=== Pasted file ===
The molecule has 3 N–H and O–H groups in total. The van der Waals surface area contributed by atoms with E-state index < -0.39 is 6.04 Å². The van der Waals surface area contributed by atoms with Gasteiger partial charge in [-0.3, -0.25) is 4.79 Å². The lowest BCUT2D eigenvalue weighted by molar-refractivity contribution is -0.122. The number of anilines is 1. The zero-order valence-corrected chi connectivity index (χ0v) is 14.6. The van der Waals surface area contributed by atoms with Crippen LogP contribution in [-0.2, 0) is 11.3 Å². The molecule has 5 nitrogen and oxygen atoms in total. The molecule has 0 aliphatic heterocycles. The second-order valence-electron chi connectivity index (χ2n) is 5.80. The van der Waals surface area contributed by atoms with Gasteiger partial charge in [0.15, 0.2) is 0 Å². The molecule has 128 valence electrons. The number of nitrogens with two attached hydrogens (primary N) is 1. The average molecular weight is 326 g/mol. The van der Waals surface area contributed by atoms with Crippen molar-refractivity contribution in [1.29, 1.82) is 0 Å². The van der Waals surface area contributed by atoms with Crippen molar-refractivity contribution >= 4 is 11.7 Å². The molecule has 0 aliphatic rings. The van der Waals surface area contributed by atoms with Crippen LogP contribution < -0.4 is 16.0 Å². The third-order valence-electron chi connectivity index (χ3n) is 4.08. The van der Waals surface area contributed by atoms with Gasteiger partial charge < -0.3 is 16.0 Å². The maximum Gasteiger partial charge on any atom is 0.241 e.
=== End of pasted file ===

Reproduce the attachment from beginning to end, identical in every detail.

The molecule has 3 N–H and O–H groups in total. The van der Waals surface area contributed by atoms with E-state index < -0.39 is 6.04 Å². The van der Waals surface area contributed by atoms with Gasteiger partial charge in [-0.3, -0.25) is 4.79 Å². The lowest BCUT2D eigenvalue weighted by molar-refractivity contribution is -0.122. The number of anilines is 1. The zero-order valence-corrected chi connectivity index (χ0v) is 14.6. The van der Waals surface area contributed by atoms with Crippen LogP contribution in [-0.2, 0) is 11.3 Å². The molecule has 5 nitrogen and oxygen atoms in total. The molecule has 0 aliphatic heterocycles. The second-order valence-electron chi connectivity index (χ2n) is 5.80. The van der Waals surface area contributed by atoms with Gasteiger partial charge in [0.15, 0.2) is 0 Å². The molecule has 128 valence electrons. The number of nitrogens with two attached hydrogens (primary N) is 1. The average molecular weight is 326 g/mol. The van der Waals surface area contributed by atoms with Crippen molar-refractivity contribution in [1.29, 1.82) is 0 Å². The van der Waals surface area contributed by atoms with Crippen molar-refractivity contribution >= 4 is 11.7 Å². The molecule has 0 aliphatic rings. The van der Waals surface area contributed by atoms with Crippen LogP contribution < -0.4 is 16.0 Å². The third-order valence-electron chi connectivity index (χ3n) is 4.08. The van der Waals surface area contributed by atoms with Gasteiger partial charge < -0.3 is 16.0 Å². The maximum Gasteiger partial charge on any atom is 0.241 e.